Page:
$lim_{n \rightarrow \infty} (\frac{1}{n} + \frac{e^{1/n}}{n} + \frac{e^{2/n}}{n} + ….+ \frac{e^{n-1/n}}{n})$ equals

Q: $\large lim_{n \rightarrow \infty} (\frac{1}{n} + \frac{e^{1/n}}{n} + \frac{e^{2/n}}{n} + ….+ \frac{e^{n-1/n}}{n})$ equals

(A) 0

(B) e

(C) e – 1

(D) e + 1

Required limit = $\large lim_{n \rightarrow \infty} \frac{1}{n}. \frac{(e^{1/n})^n – 1}{e^{1/n} – 1}$

$\large (e-1)lim_{n \rightarrow \infty} [ \frac{1}{\frac{e^{1/n} – 1}{1/n}}]$

= (e – 1) × 1 = e – 1.

Hence (C) is the correct answer.

Let f be a function satisfying f(x + y) = f(x) + f(y) and f(x) = x2 g(x) for all x and y, where g(x) is a continuous function …

Q: Let f be a function satisfying f(x + y) = f(x) + f(y) and f(x) = x2 g(x) for all x and y, where g(x) is a continuous function, then f ‘(x) is equal to

(A) g'(x)

(B) g(0)

(C) g(0) + g'(x)

(D) 0

Solution : $\large f'(x) = lim_{h \rightarrow 0 } \frac{f(x+h) – f(x)}{h}$

$\large = lim_{h \rightarrow 0 } \frac{f(x) + f(h) – f(x)}{h}$

$\large = lim_{h \rightarrow 0 } \frac{f(h)}{h}$

$\large = lim_{h \rightarrow 0 } \frac{h^2 g(x)}{h} = 0$

Hence (D) is the correct answer.

lim_ n →∞ (n!/(mn)^n)^(1/n) (m ∈ N) is equal to

Q: $\large lim_{n \rightarrow \infty} (\frac{n!}{(m n)^n})^{1/n}$  (m ∈ N) is equal to

(A) $\large \frac{1}{e m}$

(B) $\large \frac{m}{e }$

(C) e m

(D) $\large \frac{e}{ m}$

Solution :

L.H.S $\large = lim_{n \rightarrow \infty} (\frac{1.2.3…..n}{(m n)^n})^{1/n}$

$\large = lim_{n \rightarrow \infty} (\frac{1.2.3…..n}{(n)^n})^{1/n} \times \frac{1}{m}$

$\large lim_{n \rightarrow \infty} \frac{1}{m}[(\frac{1}{n}) (\frac{2}{n}) (\frac{3}{n})….(\frac{n-1}{n}) (\frac{n}{n})]^{1/n}$ = S (say)

$\large ln S = lim_{n \rightarrow \infty} [ln(\frac{1}{m}) + \frac{1}{n} \Sigma_{r=1}^{n} ln(\frac{r}{n})]$

$\large ln S = – ln m + \int_{0}^{1} ln x dx$

$\large ln S = – ln m + [x ln x – x ]_{0}^{1}$

$\large ln S = – ln m + (-1)$

$\large ln S = – ln m – ln e$

$\large ln S = – ln e m$

$\large ln S = ln\frac{1}{e m}$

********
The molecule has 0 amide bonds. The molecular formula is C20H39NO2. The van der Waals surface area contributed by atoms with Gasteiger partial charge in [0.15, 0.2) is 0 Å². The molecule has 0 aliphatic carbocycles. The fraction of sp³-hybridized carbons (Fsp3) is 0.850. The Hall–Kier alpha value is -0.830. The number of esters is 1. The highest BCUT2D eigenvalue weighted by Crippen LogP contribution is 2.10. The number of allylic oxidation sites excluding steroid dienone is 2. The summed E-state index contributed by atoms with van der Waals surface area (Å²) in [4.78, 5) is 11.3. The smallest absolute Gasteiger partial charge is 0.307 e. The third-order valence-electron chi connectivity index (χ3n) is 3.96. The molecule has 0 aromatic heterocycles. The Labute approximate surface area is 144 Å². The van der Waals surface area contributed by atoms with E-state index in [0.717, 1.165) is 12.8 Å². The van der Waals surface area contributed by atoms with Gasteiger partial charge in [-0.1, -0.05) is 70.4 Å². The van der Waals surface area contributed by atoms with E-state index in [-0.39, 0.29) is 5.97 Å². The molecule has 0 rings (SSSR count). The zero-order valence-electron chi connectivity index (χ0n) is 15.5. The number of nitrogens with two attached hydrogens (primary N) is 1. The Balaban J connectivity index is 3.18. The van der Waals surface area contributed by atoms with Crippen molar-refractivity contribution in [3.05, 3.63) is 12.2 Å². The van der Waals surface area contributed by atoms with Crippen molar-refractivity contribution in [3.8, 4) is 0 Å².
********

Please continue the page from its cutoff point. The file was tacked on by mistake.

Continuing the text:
$\large S = \frac{1}{e m}$

Hence (A) is the correct answer.

The value of : lim x→ 0 [1^{1/sin^2 x} + 2^{1/sin^2 x} + …. + n^{1/sin^2 x}]^{sin^2 x}

Q: The value of $\large lim_{x \rightarrow 0} [1^{1/sin^2 x} + 2^{1/sin^2 x} + …. + n^{1/sin^2 x}]^{sin^2 x}$

(A) ∞

(B) 0

(C) $\frac{n(n+1)}{2}$

(D) n

Solution : Put $\frac{1}{sin^2 x} = t \ge 1$

$\large lim_{t \rightarrow \infty} [1^t + 2^t + …. + n^t]^{1/t}$

$\large lim_{t \rightarrow \infty} n[(\frac{1}{n})^t + (\frac{2}{n})^t + …. + 1]^{1/t}$

= n[0 + 0 + … + 1]0 = n

Hence (D) is the correct answer.

The function $(x^2 – 1)|x^2 – 3x + 2| + cos|x|$ is not differentiable at

Q: The function $(x^2 – 1)|x^2 – 3x + 2| + cos|x|$ is not differentiable at

(A) –1

(B) 0

(C) 1

(D) 2

Sol: $\large f(x) = \left\{\begin{array}{ll} (x^2 – 1)(x-1)(x-2)+ cosx \; , x < 1 , x > 2\\ -(x^2 – 1)(x-1)(x-2)+ cosx \; , 1 \le x \leq 2 \end{array} \right.$

f(x) is differentiable every where possibly not at x = 1, 2.

After testing the condition of differentiability, we can see that f(x) is not differentiable at x = 2 .

Hence (D) is the correct answer.

$\lim_{x \rightarrow 1} \frac{sec^{-1}(2-x)}{x^2}$ is equal to

Q: $\lim_{x \rightarrow 1} \frac{sec^{-1}(2-x)}{x^2}$ is equal to

(A) 0

(B) 1/2

(C) 4

(D) does not exist

Ans: (D)

The function $f(x) = \frac{log(1 + ax)-log(1 – bx)}{x}$ is not defined at x= 0. The value which should be assigned

Q: The function $f(x) = \frac{log(1 + ax)-log(1 – bx)}{x}$ is not defined at x= 0. The value which should be assigned to f at x = 0, so that it is continuous at x = 0 is

(A) a – b

(B) a + b

(C) log a + log b

(D) none of these

Sol: $f(x) = a[\frac{log(1+ax)}{ax}] + b[\frac{log(1-bx)}{-bx}]$

So , $\large \lim_{x \rightarrow 0}f(x) = a .1 + b.1 = (a+b) = f(0)$

Hence (B) is the correct answer.

$\lim_{x \rightarrow 0} (\frac{a^x + b^x + c^x}{3})^{2/x}$ , a, b, c > 0 is equal to

Q: $\large \lim_{x \rightarrow 0} (\frac{a^x + b^x + c^x}{3})^{2/x}$ , a, b, c > 0 is equal to

(A) 0

(B) (abc)2/3

(C) abc

(D) (abc)1/2

Sol: Let $\large I = \lim_{x \rightarrow 0} (\frac{a^x + b^x + c^x}{3})^{2/x}$ ; (1 form )

$\large logI = \lim_{x \rightarrow 0} \frac{2}{x}log(\frac{a^x + b^x + c^x}{3})$

[Using L’Hospital]

$\large logI = \frac{2}{3} log(abc)$

$\large logI = log(abc)^{2/3}$

I = (abc)2/3

Hence (B) is the correct answer.

$f(x) = [tan^2 x]$ where [.] denotes the greatest integer function. Then

Q: Let $f(x) = [tan^2 x]$ where [.] denotes the greatest integer function. Then

(A) $\lim_{h \rightarrow 0} f(x)$ does not exist

(B) f(x) is continuous at x = 0

(C) f(x) is not differentiable at x = 0

(D) f'(0) = 1

Sol: $\lim_{h \rightarrow 0} [tan^2 (0+h)] = \lim_{h \rightarrow 0} [tan^2 (0-h)]= [tan^2 (0)] = 0$

So, f(x) is continuous at x = 0.

Since f(x) = 0 in the neighbourhood of 0, f'(0) = 0.

Hence (B) is the correct answer.

$f(x) = \left\{\begin{array}{ll} \frac{sin[x]}{[x]} \; , for \; [x] \ne 0 \\ 0 \; , for \; [x] = 0 \end{array} \right.$

Q: $\large If \; f(x) = \left\{\begin{array}{ll} \frac{sin[x]}{[x]} \; , for \; [x] \ne 0 \\ 0 \; , for \; [x] = 0 \end{array} \right.$ where [x] denotes the greatest integer less than or equal to x, then $\lim_{x \rightarrow 0} f(x)$ equals to

(A) 1

(B) 0

(C) –1

(D) None of these

Sol: $\lim_{x \rightarrow 0^-} f(x)= \lim_{x \rightarrow 0^-} \frac{sin[x]}{[x]}$

$\large = \frac{sin(-1)}{(-1)} = sin1$

and , $\lim_{x \rightarrow 0^+} f(x)= 0$ as  it is given that  f(x) = 0 for [x]=0

So , $\lim_{x \rightarrow 0} f(x)$ does not exist

Hence (D) is the correct answer.